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In The Shadows Of Iraq: Qubad Talabani (Part 1)

Posted on Saturday, Jun 30th 2007

Qubad Talabani is the son of Iraqi President Jalal Talabani, and is a representative of the Kurdish Regional Government of Iraq. The entire world is all too familiar with the war going on in that country. While I am not interested in exploring the political ramifications of such a war, history has taught us that the rebuilding efforts after traumatic events can bring out rapid business development (or fail entirely and lead a country in a downward spiral). The intent of this interview is to explore at a very rudimentary level the potential for economic development and entrepreneurial opportunities in Iraq. To explore this further, Qubad agreed to discuss the Kurdish story with me, from which it is possible to identify opportunities for investment and entrepreneurial endeavors. >>>

Featured Videos

Why Silicon Valley Lacks True GMs?

Posted on Friday, Jun 29th 2007

I made the comment in an earlier post that Yahoo now needs true GMs, not just glorified functional managers. As I wrote that piece, it made me reflect on the significance of what I just said. Silicon Valley is not a place that has that many true General Managers. In the sense that GE or 3M grooms GMs, the valley simply doesn’t. The structures of the companies are such that there are hardly any GM jobs.

With one exception. The valley, because of its history and culture, has numerous people who have been startup CEOs, and whether or not they were good at it, have had the experience of the full-scale General Manager function. While these entrepreneurial managers may have come up the ranks of engineering or product marketing, at some point, many of them have had to raise money, manage sales, do biz dev deals, and manage finance.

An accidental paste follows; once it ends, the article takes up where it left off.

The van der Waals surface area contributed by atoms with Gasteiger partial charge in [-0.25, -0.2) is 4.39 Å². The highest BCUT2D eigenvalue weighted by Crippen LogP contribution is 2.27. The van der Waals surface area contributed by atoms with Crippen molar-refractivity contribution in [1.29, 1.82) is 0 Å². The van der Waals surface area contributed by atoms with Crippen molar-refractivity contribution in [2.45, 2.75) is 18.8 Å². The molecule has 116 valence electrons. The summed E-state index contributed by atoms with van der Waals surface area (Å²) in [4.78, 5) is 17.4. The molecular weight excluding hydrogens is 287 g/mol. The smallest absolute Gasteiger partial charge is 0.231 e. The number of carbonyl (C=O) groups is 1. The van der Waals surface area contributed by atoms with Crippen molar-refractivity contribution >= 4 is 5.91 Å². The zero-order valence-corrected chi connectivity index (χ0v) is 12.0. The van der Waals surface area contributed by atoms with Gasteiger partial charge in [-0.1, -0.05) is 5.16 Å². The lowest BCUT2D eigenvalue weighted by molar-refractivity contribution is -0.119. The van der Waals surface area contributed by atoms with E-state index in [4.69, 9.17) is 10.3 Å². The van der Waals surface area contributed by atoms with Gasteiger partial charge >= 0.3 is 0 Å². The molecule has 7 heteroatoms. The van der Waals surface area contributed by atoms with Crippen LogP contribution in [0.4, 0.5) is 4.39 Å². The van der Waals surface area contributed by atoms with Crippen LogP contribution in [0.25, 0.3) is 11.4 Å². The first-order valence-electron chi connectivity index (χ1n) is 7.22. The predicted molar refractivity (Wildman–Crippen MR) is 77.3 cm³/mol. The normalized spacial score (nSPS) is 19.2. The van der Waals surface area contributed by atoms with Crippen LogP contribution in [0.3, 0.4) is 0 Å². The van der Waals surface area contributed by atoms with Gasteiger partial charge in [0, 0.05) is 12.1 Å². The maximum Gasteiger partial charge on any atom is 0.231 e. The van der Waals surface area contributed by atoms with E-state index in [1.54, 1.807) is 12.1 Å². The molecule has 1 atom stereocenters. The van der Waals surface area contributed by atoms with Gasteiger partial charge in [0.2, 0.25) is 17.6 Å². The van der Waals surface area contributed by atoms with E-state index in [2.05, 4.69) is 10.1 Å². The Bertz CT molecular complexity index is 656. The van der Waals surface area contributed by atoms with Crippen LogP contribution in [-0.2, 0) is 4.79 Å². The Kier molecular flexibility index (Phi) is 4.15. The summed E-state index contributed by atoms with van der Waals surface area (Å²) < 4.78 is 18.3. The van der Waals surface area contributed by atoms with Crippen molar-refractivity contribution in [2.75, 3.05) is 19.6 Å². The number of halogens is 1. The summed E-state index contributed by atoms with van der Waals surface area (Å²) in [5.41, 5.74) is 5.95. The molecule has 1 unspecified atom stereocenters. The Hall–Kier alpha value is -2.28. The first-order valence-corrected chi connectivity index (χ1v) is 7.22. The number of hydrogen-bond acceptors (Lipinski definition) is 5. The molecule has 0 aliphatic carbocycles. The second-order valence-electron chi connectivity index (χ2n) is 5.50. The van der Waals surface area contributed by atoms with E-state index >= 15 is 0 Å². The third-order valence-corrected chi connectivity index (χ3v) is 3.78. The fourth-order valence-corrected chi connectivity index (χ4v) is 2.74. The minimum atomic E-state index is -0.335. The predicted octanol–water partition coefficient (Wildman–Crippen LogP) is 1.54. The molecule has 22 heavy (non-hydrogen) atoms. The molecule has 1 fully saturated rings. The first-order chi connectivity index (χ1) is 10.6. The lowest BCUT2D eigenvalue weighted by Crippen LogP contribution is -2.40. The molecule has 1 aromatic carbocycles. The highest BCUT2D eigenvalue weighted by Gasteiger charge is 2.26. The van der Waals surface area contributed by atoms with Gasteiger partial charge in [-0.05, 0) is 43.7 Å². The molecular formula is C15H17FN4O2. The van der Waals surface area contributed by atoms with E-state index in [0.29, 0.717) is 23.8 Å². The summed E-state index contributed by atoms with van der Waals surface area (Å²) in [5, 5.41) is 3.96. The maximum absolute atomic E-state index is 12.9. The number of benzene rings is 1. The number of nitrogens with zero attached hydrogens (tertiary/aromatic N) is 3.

Few of these people, however, end up wanting to go to large companies to become GMs. Why? >>>

Oracle and Enterprise 3.0

Posted on Friday, Jun 29th 2007

As promised in my earlier post on SAP, here is my take on Oracle in the Enterprise 3.0 framework.

Oracle is the world’s leading supplier of information management software and the second largest independent software provider. Its current market cap exceeds $100 billion.

Oracle’s core strength since its inception in 1977 has been its database technology where it has thwarted competition and maintained its number one position since the mid nineties. It was only natural that the company would focus on developing enterprise applications, which integrate seamlessly with its databases. Largely unsuccessful with internal development, it scaled its applications business by acquiring some of the largest players in the market. Today SAP is the only player of note, which competes directly with Oracle in the enterprise software market.

The big question in the context of this series is whether Oracle’s strategy fits in the larger framework of a shift towards the Enterprise 3.0 trend. >>>

Video FAQs

Cracking the Online Video Monetization Nut: Adap.tv CEO Amir Ashkenazi (Part 8)

Posted on Friday, Jun 29th 2007

Here I challenge Amir some more on the business strategy. Technology is wonderful, but are they solving the right business problem? Just because I am looking at a car chase in a movie segment doesn’t mean I am ready to jump and buy a BMW. There is little relevance. On the other hand, if I am searching for a BMW on Google, the keyword search is a direct evidence of intent.

I really wanted to get into his strategic level thinking to see how deeply he has thought through the issues he is going to face, and see if he has devised an effective strategy which he can build the entire company on.

SM: The reason I am not convinced about where we are going with this is because typically the best way to determine video relevancy is not necessarily recognition capabilities because video is often about entertainment. The real phenomenon that is of most importance is the segment that this video is watched by, and it has nothing to do with keywords, visuals and speech. >>>

iPhone Objections So Far

Posted on Friday, Jun 29th 2007

The iPhone isn’t perfect, acc. to the reviews. Here are the objections so far:

1. Fragility of the device, compared with equivalent mobile handsets. The glass case may break if you drop it.